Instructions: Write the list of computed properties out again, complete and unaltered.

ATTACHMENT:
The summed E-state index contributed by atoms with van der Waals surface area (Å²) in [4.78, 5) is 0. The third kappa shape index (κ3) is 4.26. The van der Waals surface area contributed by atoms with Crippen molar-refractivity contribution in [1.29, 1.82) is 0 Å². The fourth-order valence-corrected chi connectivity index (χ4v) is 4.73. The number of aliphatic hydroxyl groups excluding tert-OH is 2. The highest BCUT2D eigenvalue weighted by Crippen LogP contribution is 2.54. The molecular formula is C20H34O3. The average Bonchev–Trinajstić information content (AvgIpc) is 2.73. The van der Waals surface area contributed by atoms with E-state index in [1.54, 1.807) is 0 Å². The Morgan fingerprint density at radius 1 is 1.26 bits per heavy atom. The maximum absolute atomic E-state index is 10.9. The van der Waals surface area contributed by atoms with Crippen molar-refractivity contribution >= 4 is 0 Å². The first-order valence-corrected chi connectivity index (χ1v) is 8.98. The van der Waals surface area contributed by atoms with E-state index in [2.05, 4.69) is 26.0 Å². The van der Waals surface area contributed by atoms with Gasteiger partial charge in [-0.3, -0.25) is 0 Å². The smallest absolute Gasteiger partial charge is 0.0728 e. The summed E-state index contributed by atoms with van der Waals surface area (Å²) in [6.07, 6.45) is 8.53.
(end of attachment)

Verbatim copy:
The summed E-state index contributed by atoms with van der Waals surface area (Å²) in [4.78, 5) is 0. The third kappa shape index (κ3) is 4.26. The van der Waals surface area contributed by atoms with Crippen molar-refractivity contribution in [1.29, 1.82) is 0 Å². The fourth-order valence-corrected chi connectivity index (χ4v) is 4.73. The number of aliphatic hydroxyl groups excluding tert-OH is 2. The highest BCUT2D eigenvalue weighted by Crippen LogP contribution is 2.54. The molecular formula is C20H34O3. The average Bonchev–Trinajstić information content (AvgIpc) is 2.73. The van der Waals surface area contributed by atoms with E-state index in [1.54, 1.807) is 0 Å². The Morgan fingerprint density at radius 1 is 1.26 bits per heavy atom. The maximum absolute atomic E-state index is 10.9. The van der Waals surface area contributed by atoms with Crippen molar-refractivity contribution >= 4 is 0 Å². The first-order valence-corrected chi connectivity index (χ1v) is 8.98. The van der Waals surface area contributed by atoms with E-state index in [2.05, 4.69) is 26.0 Å². The van der Waals surface area contributed by atoms with Gasteiger partial charge in [-0.3, -0.25) is 0 Å². The smallest absolute Gasteiger partial charge is 0.0728 e. The summed E-state index contributed by atoms with van der Waals surface area (Å²) in [6.07, 6.45) is 8.53.